Marc Standing is a Zimbabwean-born artist known for his surrealist abstract works. His piece, Odyssey, was shortlisted for the Jackson’s Open Painting Prize 2019 and is characteristic of his work; it challenges the viewer and invites them to decipher the layers of texture and meaning. Marc’s work explores the search for identity and evokes the tensions involved – between light and dark, comfort and discomfort, the sense of belonging and the sense of a void. His paintings are eerie and disquieting, while the muted colour palette provides a conflicting sense of calm. We spoke with Marc to find out more about his process, the materials he uses, and how he develops his work.
Dan: Hi Marc, please tell us a little bit about your artistic background/education.
Marc: I was born in Zimbabwe, and since I can remember have always drawn and painted. I graduated with a painting degree from the University of Cape Town in South Africa. At art school I was also very much into printmaking, which has made a strong resurgence in my practice. Art Labor in Shanghai and Afikaris in Paris currently represent me. In London I have been working with Skal, directed by the talented Lee Cavaliere.
Dan: How would you describe your practice?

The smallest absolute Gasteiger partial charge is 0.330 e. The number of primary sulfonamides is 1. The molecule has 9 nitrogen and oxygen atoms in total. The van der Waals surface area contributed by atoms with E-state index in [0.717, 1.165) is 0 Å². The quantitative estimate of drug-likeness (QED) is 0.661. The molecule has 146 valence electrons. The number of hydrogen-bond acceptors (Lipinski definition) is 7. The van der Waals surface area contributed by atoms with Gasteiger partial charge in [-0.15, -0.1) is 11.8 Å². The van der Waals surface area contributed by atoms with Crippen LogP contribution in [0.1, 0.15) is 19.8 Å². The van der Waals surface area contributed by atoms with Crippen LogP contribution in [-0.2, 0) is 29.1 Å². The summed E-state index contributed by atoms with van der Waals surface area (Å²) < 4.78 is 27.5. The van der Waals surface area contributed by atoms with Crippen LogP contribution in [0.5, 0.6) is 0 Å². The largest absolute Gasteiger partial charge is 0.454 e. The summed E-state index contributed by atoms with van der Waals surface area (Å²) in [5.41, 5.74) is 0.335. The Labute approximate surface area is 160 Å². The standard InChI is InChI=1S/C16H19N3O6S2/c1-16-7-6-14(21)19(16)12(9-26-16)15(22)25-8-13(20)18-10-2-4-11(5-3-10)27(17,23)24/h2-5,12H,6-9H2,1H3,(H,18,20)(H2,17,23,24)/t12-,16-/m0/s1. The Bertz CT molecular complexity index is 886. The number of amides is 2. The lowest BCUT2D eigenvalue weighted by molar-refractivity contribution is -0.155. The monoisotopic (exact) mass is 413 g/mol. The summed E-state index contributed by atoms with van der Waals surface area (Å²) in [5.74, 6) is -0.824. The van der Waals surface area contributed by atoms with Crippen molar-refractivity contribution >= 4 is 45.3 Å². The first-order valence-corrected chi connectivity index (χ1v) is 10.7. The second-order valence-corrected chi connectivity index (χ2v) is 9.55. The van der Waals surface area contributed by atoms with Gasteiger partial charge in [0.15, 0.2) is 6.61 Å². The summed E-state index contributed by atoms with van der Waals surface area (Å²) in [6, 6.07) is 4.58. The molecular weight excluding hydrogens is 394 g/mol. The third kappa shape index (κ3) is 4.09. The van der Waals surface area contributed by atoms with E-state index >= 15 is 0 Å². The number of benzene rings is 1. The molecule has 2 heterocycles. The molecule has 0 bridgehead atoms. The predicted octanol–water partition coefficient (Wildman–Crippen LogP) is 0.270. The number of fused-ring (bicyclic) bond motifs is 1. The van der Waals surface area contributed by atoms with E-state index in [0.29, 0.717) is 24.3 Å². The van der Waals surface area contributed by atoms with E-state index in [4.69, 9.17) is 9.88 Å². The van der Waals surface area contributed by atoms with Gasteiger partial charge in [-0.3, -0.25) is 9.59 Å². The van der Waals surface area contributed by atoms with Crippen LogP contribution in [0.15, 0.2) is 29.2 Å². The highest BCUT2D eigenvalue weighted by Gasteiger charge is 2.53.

Marc: As my work has evolved it has become trickier to describe. Perhaps it is more in line with abstract surrealism, if one can coin that term. I use to be quite a figurative painter, however, over time the work has become more about evoking an emotive dialogue with mark-making and colour.
My work is more a stream of consciousness where I work on about 6 to 7 pieces at the same time. It is an organic and meditative process, and the outcome is a state of mind of a time and place.
Dan: Could you tell us more about your process when making your works, particularly Odyssey?
Marc: I usually begin with the canvas flat down, on which I create very random washes and textures. These are always the starting points of the work, which inform a painting’s direction. Slowly I begin building up surfaces. The works become a painting, within a painting, within a painting. Every mark that goes down does inform the outcome, regardless of whether this is seen in the final piece or not.